Is a complaining witness’s prior sexual misconduct admissible

Prof. Colin Miller has an interesting post about application of Rule 412, under Texas law, as decided in Johnson v. State, 2013 WL 531079 (Tex.App.-Waco 2013).

From Under the Shield: Court of Appeals of Texas Finds Rape Shield Rule Doesn’t Cover Alleged Victim’s Sexual Misconduct

Texas Rule of Evidence 412 mimics the federal rule which mimics the military rule.  I leave out most of the post and conclude with this.

The trial court, however, precluded Johnson from eliciting such testimony, finding that it was inadmissible under Texas Rule of Evidence 412. After Johnson was convicted, he appealed, claiming

that the excluded evidence (1) was admissible to rebut the false impression the State had left with the jury regarding the primary reason the complainant was in counseling, thereby opening the door for the sexual abuse evidence; (2) impeached the complainant’s testimony that his guilt in being the victim of sexual abuse was relieved when he made his outcry; and (3) supported the defense’s theory that the complainant had fabricated the abuse allegations against Appellant to get attention and sympathy for himself.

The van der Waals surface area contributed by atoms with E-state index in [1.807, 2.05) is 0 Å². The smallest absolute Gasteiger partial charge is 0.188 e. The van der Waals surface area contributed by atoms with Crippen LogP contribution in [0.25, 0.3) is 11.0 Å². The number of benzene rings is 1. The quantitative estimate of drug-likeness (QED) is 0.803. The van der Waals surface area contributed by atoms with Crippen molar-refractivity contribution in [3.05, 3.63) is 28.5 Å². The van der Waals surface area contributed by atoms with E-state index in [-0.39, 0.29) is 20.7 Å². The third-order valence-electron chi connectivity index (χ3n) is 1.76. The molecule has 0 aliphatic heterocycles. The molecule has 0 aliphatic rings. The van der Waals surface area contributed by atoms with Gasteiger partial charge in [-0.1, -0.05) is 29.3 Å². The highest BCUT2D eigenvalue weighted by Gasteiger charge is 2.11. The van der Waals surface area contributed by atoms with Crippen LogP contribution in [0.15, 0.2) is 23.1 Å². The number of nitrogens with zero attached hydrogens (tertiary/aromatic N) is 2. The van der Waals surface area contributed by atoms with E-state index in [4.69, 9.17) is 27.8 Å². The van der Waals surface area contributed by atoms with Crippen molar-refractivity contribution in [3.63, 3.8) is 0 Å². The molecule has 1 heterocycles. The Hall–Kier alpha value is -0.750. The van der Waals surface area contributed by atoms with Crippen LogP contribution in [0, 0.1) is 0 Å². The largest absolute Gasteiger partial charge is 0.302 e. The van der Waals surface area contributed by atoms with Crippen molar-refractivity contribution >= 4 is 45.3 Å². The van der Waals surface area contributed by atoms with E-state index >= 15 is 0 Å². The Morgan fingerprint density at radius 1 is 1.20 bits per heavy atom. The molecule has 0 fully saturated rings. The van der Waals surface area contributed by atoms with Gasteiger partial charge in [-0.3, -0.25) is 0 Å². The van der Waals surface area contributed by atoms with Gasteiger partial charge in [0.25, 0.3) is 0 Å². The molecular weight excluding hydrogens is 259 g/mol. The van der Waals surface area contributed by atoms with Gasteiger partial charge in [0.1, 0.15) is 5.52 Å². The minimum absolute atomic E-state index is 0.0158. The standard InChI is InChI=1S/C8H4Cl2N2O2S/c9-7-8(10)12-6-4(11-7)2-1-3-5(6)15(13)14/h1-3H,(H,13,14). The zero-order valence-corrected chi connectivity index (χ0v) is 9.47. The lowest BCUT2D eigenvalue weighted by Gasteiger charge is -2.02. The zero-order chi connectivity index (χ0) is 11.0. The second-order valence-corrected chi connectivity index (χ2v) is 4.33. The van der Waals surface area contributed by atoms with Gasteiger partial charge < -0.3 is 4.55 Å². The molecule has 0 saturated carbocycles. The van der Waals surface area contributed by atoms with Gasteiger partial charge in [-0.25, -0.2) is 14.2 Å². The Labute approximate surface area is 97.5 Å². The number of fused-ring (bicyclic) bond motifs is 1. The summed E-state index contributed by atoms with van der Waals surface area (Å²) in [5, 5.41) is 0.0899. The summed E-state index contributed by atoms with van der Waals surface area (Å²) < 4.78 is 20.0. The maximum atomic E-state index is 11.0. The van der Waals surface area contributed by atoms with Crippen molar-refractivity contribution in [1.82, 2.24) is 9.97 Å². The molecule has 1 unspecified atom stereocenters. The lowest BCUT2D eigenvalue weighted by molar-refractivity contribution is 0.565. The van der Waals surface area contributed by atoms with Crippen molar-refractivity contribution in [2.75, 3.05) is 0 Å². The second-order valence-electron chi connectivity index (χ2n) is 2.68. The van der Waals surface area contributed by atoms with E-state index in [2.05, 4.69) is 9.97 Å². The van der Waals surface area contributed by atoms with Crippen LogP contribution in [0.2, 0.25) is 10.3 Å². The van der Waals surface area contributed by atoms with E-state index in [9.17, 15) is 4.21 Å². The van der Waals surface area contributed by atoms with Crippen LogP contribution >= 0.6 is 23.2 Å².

The Court of Appeals of Texas, Waco, agreed, concluding that

Appellant was entitled to present his defense. As a fundamental right, the Constitution guarantees criminal defendants a meaningful opportunity to present a complete defense. The complainant had already been adjudicated delinquent for sexually assaulting his younger sister. He was not particularly remorseful for that conduct, and his actions resulted in strained relations with his parents and the need for counseling. He was mad at Appellant, and, having been adjudicated delinquent for sexually assaulting his younger sister, he knew firsthand or should have known how damning and indefensible an accusation of sexual assault could be. Appellant was entitled to correct the misleading characterization of the complainant that the State had presented to the jury, but the trial court impermissibly limited his right to cross-examine both the complainant and other witnesses against Appellant and to present evidence. We therefore hold that the trial court abused its discretion by not allowing Appellant to cross-examine the complainant and other adverse witnesses with evidence of the complainant’s prior sexual victimization of his little sister.